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Book review: How Not to be Popular by Cecily Anne Paterson

Book review: How Not to be Popular by Cecily Anne Paterson

Book review: How Not to be Popular by Cecily Anne Paterson

1 June 2019

Australian novelist Cecily Paterson has captured the reality of being a teen while trying to love God and survive the schoolyard in her novel How Not to be Popular.

Reviewed by Jessica Morris

Being a teenage girl is hard. And it’s even more difficult when you’re trying to avoid the social pitfalls of school, while still loving God and the people around you.

In a novel for “brave-hearted girls” aged 10-13, Aussie author Ceciliy Anne Paterson navigates a tumultuous year in the life of tween-age Maddie; an endearing, high-achieving girl who just wants to be popular. 

If you grew up reading Holly’s Heart or any number of pre-teen books about girl clubs, consider How Not To Be Popular your modern-day, and slightly more believable, equivalent. It is also the second book in Paterson’s Kangaroo Valley Public School series – a plus for readers like myself who used to inhale these series as soon as they arrived in my Christmas stocking.

Young girls will love this book and immediately relate to Maddie. She is friendly, smart and brave, and values kindness above all else. This is a reference to the author’s own Christian values and shows readers how to live out their faith in a tangible way while still at school.

For all her positives, Maddie is also flawed. She consistently struggles and strives to impress her ‘friends’ known as ‘The Pops’ or the ‘K-Girls’ (enough said), and has a tendency to dismiss the outcasts in her year level. We see this come to a fore when the K-Girls dare Maddie to play a ‘prank’ on Tahlia, a chicken-obsessed outsider who has lost her parents and lives in a different socio-economic class to the rest of them.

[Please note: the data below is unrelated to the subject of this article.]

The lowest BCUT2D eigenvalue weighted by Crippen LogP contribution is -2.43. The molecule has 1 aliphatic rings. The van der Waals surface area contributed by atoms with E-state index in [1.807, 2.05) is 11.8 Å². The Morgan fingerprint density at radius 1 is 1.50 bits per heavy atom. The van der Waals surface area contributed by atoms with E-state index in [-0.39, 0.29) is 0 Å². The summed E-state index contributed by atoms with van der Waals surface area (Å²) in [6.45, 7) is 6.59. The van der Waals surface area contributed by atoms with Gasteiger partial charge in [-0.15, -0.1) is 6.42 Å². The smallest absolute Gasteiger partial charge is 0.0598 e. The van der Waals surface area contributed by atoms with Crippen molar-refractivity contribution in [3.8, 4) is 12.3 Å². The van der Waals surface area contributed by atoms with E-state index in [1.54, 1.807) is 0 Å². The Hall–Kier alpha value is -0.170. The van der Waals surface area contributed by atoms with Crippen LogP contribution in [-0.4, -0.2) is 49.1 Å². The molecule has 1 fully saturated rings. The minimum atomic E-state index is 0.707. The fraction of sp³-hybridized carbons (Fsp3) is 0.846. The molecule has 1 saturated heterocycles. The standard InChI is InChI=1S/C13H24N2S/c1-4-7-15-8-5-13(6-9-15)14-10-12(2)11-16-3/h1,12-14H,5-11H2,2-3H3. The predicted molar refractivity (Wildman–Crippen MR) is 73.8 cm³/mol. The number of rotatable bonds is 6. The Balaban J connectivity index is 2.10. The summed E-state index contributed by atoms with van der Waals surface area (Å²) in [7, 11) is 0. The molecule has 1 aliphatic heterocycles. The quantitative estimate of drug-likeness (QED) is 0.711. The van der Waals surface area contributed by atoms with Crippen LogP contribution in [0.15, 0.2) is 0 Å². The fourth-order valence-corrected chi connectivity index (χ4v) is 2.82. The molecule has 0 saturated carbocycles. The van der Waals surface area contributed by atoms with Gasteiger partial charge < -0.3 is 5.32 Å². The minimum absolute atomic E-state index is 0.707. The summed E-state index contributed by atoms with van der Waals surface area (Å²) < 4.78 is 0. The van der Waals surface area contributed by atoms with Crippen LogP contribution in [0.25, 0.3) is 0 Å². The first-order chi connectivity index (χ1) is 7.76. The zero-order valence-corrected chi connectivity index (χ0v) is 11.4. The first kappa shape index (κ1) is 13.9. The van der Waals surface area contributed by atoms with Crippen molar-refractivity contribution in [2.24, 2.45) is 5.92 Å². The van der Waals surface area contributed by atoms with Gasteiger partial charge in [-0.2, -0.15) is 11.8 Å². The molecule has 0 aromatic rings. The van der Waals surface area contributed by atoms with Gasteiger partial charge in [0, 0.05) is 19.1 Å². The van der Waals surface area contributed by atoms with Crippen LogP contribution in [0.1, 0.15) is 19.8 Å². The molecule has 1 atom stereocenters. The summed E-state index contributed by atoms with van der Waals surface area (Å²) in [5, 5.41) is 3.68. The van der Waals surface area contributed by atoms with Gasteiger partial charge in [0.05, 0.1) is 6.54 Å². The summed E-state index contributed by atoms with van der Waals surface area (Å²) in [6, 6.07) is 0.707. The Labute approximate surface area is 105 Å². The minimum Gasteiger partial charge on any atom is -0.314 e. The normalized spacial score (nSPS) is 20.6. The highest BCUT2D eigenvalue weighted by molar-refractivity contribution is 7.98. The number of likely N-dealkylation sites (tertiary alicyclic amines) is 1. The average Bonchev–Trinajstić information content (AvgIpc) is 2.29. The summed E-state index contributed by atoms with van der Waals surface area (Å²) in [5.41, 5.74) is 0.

The great part of this novel is that it is realistic. Anyone who has gone through high school can attest to social groups, bullying, pranks gone wrong and being excluded. By placing Maddie in the centre of this world, readers experience the emotional fallout of what it means to participate in the toxicity of this culture, and what it costs to stand against it.

The value of honesty, truth and loyalty are all explored in our year of knowing Maddie, and it culminates in the realisation that our inherent worth is not in the acceptance of other people; that our individual talents and interests should be celebrated; and that friendship is about inclusivity.

A well-written and fun read, young girls will love the power and fragility of Maddie. How Not To Be Popular is an excellent pre-teen read for any girl looking to navigate faith and friendship in a pre-pubescent and exceedingly complicated world.

How Not To Be Popular is at your local bookstore, Koorong or online at WombatBooks.com.au.

 

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